Many articles about public speaking mention that you should know your audience. It also is important to know if an audience member (or someone else you speak with) is an expert with a capital E – the guy who ‘wrote the book’ on a subject.
While in graduate school in fall 1973, I took a course on Mechanical Behavior of Materials. There was a quiet, older student who the professor, Jack Low, had addressed just as Gil. One day Jack was lecturing on fracture toughness testing. He casually asked Gil about how one test method had been developed by a committee of the American Society for Testing and Materials (ASTM). Then we realized from Gil’s detailed reply that he really was J. G. (John Gilbert) Kaufman from the research lab of the Aluminum Company of America (aka Alcoa). Most of us knew of him as the author of many magazine articles and several ASTM books called Special Technical Publications (STPs) that were collections of presentations made at their conferences. Gil had worked at Alcoa for almost two decades. He had started there after getting a B.S. and M.S. in Civil Engineering. But he wanted to learn more about metallurgy, so he was working part time on a second M.S. degree.
In the late 1970s I worked at the Climax Molybdenum Company research lab in Ann Arbor, Michigan. One afternoon I was surprised to see Rick Zordan, who I’d known in graduate school. Rick told me about his faux pas. He had arranged to visit the lab to use our Quantimet 720 image analyzing computer. Rick was working in Kokomo, Indiana – doing research on wear resistant weld-overlay materials similar to tool steels. When he’d mentioned tool steels, the guy who arranged use of the Quantimet said you have to meet Dick Johnson (our tool steel R & D guy), and took him over to Dick’s office. Rick repeatedly referred to a standard reference book he’d been reading by the last name of the first author, Roberts. Finally Dick couldn’t stand it anymore. He turned his desk chair around, to face his bookshelf, and pulled out a book. Dick said look, this is the third edition (1962) of Tool Steels by Roberts, Hamaker, and Johnson – and I’m Johnson. Oops! But then he and Rick wound up happily discussing how data from a Quantimet could be used to relate microstructure with properties. Dick had co-authored some articles on that topic, and also knew what else had been done by others.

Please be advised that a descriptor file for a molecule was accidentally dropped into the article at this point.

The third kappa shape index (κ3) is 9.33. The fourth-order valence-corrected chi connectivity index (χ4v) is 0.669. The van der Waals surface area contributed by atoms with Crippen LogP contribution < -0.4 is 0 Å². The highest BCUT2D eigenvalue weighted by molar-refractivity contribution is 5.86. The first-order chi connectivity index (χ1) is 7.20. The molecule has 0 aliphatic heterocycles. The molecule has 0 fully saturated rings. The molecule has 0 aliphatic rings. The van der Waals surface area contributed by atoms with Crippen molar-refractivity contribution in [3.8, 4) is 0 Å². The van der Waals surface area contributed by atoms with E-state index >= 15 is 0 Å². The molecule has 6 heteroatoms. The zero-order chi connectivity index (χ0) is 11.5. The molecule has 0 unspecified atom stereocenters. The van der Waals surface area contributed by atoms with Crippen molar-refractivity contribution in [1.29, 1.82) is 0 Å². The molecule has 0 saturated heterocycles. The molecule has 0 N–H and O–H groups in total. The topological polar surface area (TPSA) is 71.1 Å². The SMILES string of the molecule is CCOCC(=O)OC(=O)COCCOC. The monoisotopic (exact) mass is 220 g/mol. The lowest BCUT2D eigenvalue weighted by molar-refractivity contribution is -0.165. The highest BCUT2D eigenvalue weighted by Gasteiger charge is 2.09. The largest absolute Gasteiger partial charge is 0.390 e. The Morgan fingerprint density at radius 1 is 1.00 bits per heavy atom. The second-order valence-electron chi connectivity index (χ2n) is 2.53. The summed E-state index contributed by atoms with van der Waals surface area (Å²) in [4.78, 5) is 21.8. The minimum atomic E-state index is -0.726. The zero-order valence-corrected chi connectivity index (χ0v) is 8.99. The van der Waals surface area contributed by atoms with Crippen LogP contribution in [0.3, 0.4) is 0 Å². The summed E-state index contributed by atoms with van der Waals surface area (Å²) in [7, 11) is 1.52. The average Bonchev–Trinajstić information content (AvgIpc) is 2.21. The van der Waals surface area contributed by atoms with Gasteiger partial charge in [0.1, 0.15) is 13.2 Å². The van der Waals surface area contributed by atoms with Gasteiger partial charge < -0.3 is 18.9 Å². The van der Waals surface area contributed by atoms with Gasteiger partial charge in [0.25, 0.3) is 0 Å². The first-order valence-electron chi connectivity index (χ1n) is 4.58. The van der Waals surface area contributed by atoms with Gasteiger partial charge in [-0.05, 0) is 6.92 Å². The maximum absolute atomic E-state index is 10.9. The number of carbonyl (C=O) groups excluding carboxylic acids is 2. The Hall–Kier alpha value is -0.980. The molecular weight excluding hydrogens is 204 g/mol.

In the mid 1990s I heard about a deposition in a civil court case involving the crash of a sports car. After it had settled, a mechanical engineer told me the story. The defendant manufacturer had hired Donald J. Wulpi as their metallurgy expert. (Don had worked in the lab at International Harvester for three decades, and written a series of Metal Progress magazine articles about failure analysis which in 1966 were compiled into a 56-page booklet titled How Components Fail). The plaintiff sent an unprepared, inexperienced attorney to Ft. Wayne, Indiana and he deposed Don in a meeting room of a hotel at the airport. He asked Mr. Wulpi a standard question - if he’d referred to any reference materials while preparing his opinion. Then Don started citing page numbers, and said they were from a more detailed 262-page book he’d written in 1985 - Understanding How Components Fail. (That standard reference book currently is in its third edition). The perplexed attorney asked him where he could obtain that book. Don said he had a stack of them in the trunk of his car, and could sell him one for $55! (I took the five-day ASM Principles of Failure Analysis course from Don in the late 1980s).
On January 1, 2012 I blogged about how you should Resolve to anticipate “shoelace failures” and plan around them. In the first chapter of his book Donald J. Wulpi talked about failures that were just what you would expect to find. Last April in her blog on failure analysis at Industrial Heating Debbie Aliya wrote about how when she discussed that example in Pune, India the audience just gave her very perplexed looks. Then she looked at their feet, and saw all of them were wearing open sandals rather than lace-up shoes!